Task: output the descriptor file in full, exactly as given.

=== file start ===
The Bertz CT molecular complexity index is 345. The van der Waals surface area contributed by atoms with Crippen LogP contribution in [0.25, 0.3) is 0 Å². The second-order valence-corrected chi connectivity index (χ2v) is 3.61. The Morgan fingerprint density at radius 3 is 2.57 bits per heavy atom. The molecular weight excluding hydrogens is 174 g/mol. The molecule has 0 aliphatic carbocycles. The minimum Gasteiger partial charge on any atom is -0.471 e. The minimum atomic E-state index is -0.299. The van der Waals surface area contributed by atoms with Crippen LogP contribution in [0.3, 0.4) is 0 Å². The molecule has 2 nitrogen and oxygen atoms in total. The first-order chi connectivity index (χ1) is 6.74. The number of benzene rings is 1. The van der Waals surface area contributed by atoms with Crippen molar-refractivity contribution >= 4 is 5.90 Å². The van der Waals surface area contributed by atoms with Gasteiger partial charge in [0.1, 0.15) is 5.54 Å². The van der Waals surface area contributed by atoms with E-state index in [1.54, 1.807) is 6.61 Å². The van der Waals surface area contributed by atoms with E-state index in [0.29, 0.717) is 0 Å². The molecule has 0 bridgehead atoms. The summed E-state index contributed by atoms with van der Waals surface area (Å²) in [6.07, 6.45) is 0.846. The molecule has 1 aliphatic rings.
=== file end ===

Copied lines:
The Bertz CT molecular complexity index is 345. The van der Waals surface area contributed by atoms with Crippen LogP contribution in [0.25, 0.3) is 0 Å². The second-order valence-corrected chi connectivity index (χ2v) is 3.61. The Morgan fingerprint density at radius 3 is 2.57 bits per heavy atom. The molecular weight excluding hydrogens is 174 g/mol. The molecule has 0 aliphatic carbocycles. The minimum Gasteiger partial charge on any atom is -0.471 e. The minimum atomic E-state index is -0.299. The van der Waals surface area contributed by atoms with Crippen LogP contribution in [0.3, 0.4) is 0 Å². The molecule has 2 nitrogen and oxygen atoms in total. The first-order chi connectivity index (χ1) is 6.74. The number of benzene rings is 1. The van der Waals surface area contributed by atoms with Crippen molar-refractivity contribution >= 4 is 5.90 Å². The van der Waals surface area contributed by atoms with Gasteiger partial charge in [0.1, 0.15) is 5.54 Å². The van der Waals surface area contributed by atoms with E-state index in [1.54, 1.807) is 6.61 Å². The van der Waals surface area contributed by atoms with E-state index in [0.29, 0.717) is 0 Å². The molecule has 0 bridgehead atoms. The summed E-state index contributed by atoms with van der Waals surface area (Å²) in [6.07, 6.45) is 0.846. The molecule has 1 aliphatic rings.